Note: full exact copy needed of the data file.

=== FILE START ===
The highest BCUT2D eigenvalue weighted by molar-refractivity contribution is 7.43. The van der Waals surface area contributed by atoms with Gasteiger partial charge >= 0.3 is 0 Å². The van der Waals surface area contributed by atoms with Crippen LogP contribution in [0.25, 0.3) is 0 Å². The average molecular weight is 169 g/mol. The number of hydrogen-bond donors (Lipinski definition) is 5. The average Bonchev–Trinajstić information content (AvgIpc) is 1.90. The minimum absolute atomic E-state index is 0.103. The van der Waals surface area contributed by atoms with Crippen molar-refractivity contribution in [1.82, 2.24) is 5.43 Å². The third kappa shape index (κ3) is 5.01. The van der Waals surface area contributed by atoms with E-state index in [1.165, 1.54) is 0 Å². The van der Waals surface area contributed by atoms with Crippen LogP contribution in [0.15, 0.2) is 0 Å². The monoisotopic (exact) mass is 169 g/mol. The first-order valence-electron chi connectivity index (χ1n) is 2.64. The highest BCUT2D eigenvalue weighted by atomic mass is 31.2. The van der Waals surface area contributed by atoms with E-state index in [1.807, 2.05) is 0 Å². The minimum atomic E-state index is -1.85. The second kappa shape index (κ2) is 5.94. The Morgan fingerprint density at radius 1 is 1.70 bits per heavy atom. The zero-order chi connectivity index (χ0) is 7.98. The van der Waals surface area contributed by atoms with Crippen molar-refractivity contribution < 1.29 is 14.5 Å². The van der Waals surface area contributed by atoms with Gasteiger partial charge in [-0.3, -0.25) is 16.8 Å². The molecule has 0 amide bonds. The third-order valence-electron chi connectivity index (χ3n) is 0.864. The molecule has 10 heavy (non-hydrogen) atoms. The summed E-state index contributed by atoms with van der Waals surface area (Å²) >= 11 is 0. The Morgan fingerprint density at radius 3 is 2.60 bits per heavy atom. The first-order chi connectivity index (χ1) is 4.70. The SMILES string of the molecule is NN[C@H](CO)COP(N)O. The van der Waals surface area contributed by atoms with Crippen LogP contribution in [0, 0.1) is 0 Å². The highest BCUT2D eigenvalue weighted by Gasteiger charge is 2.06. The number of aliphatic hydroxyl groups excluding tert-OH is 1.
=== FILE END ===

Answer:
The highest BCUT2D eigenvalue weighted by molar-refractivity contribution is 7.43. The van der Waals surface area contributed by atoms with Gasteiger partial charge >= 0.3 is 0 Å². The van der Waals surface area contributed by atoms with Crippen LogP contribution in [0.25, 0.3) is 0 Å². The average molecular weight is 169 g/mol. The number of hydrogen-bond donors (Lipinski definition) is 5. The average Bonchev–Trinajstić information content (AvgIpc) is 1.90. The minimum absolute atomic E-state index is 0.103. The van der Waals surface area contributed by atoms with Crippen molar-refractivity contribution in [1.82, 2.24) is 5.43 Å². The third kappa shape index (κ3) is 5.01. The van der Waals surface area contributed by atoms with E-state index in [1.165, 1.54) is 0 Å². The van der Waals surface area contributed by atoms with Crippen LogP contribution in [0.15, 0.2) is 0 Å². The monoisotopic (exact) mass is 169 g/mol. The first-order valence-electron chi connectivity index (χ1n) is 2.64. The highest BCUT2D eigenvalue weighted by atomic mass is 31.2. The van der Waals surface area contributed by atoms with E-state index in [1.807, 2.05) is 0 Å². The minimum atomic E-state index is -1.85. The second kappa shape index (κ2) is 5.94. The Morgan fingerprint density at radius 1 is 1.70 bits per heavy atom. The zero-order chi connectivity index (χ0) is 7.98. The van der Waals surface area contributed by atoms with Crippen molar-refractivity contribution < 1.29 is 14.5 Å². The van der Waals surface area contributed by atoms with Gasteiger partial charge in [-0.3, -0.25) is 16.8 Å². The molecule has 0 amide bonds. The third-order valence-electron chi connectivity index (χ3n) is 0.864. The molecule has 10 heavy (non-hydrogen) atoms. The summed E-state index contributed by atoms with van der Waals surface area (Å²) >= 11 is 0. The Morgan fingerprint density at radius 3 is 2.60 bits per heavy atom. The first-order chi connectivity index (χ1) is 4.70. The SMILES string of the molecule is NN[C@H](CO)COP(N)O. The van der Waals surface area contributed by atoms with Crippen LogP contribution in [0, 0.1) is 0 Å². The highest BCUT2D eigenvalue weighted by Gasteiger charge is 2.06. The number of aliphatic hydroxyl groups excluding tert-OH is 1.